Istiklal Caddesi has lost many of the art nouveau gems it once had but a few remain. Perhaps the best known of these is the former Markiz Pastanesi at number 362. It started life as the Lebon patisserie and was once the hub of stylish bohemia in Istanbul. It is now owned by a pretty dreadful fast food chain. Thankfully, many of the original features have been retained at ground floor level including the gorgeous tile panels "Printemps" and "L'Automne". The Markiz was also designed by Vallaury whilst the panels were the work of J A Arnoux. Panels were originally produced for all four seasons by Ch. Boulanger at Choisy-Le-Roi and shipped to Istanbul, but only Spring and Autumn arrived intact and were installed in the 1920's. Beautiful art deco stained glass windows have also survived in the adjoining corridor. A must see for anyone interested in art nouveau or deco, and they don't mind if you take photos - but stick with coffee and pastry rather than eating a meal here.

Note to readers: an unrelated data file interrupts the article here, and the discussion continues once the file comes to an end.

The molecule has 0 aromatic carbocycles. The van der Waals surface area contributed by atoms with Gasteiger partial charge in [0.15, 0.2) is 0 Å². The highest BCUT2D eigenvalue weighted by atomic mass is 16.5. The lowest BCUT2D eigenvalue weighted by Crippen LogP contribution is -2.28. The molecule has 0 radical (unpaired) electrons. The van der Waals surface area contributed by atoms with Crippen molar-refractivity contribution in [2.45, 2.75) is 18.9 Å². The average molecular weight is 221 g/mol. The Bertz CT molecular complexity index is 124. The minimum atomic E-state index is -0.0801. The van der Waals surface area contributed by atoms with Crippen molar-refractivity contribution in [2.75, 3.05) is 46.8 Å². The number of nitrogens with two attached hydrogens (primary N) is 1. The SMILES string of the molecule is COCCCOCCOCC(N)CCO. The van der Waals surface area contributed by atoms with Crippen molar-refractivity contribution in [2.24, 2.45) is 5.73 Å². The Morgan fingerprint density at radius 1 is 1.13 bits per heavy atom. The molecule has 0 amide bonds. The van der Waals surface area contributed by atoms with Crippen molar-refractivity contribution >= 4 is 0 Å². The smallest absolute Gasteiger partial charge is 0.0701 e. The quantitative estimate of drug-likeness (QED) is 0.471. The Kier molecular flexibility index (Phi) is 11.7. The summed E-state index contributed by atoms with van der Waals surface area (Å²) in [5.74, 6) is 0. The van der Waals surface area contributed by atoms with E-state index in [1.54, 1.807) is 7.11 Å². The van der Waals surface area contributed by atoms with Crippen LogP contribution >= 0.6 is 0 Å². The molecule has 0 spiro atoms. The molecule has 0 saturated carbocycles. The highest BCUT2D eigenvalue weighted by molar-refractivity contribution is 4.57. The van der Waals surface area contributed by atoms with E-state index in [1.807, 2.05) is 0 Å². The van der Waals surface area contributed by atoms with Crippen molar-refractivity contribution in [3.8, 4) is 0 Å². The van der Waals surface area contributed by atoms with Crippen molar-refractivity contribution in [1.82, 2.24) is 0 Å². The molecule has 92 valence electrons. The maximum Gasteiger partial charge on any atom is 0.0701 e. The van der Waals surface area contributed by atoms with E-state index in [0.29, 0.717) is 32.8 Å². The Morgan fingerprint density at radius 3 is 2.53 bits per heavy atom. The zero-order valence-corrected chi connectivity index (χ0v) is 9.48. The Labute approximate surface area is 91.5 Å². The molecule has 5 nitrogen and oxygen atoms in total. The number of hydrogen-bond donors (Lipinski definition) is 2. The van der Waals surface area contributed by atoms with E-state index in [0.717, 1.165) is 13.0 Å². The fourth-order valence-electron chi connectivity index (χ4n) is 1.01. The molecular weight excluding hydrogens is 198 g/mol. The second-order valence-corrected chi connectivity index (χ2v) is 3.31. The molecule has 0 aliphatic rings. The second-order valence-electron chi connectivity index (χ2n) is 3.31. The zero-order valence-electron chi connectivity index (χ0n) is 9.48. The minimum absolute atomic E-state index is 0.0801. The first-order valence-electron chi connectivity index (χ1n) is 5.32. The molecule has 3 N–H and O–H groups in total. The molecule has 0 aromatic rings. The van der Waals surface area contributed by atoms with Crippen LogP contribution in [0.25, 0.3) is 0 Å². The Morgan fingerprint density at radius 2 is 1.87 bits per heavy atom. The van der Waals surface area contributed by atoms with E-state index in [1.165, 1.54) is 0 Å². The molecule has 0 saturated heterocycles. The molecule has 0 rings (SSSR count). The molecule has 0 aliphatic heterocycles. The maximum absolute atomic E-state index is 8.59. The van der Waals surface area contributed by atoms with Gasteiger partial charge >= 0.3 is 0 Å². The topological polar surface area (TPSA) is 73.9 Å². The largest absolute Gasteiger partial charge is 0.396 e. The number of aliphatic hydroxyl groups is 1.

Further down the avenue, at number 212, lies the Aznavur Pasaji, somewhat damaged by a poor quality upper extension, it still retains some of its nouveau features, especially the window grating over the entrance and the brackets supporting the bow window. There are many other buildings in the street with art nouveau features, some in terrible condition, others being lovingly restored. Look up as you walk along, or if you have the nerve, push on the main door to apartment buildings and peep inside the lobbies and stairwells where the bold will be rewarded with a glimpse of bygone splendour.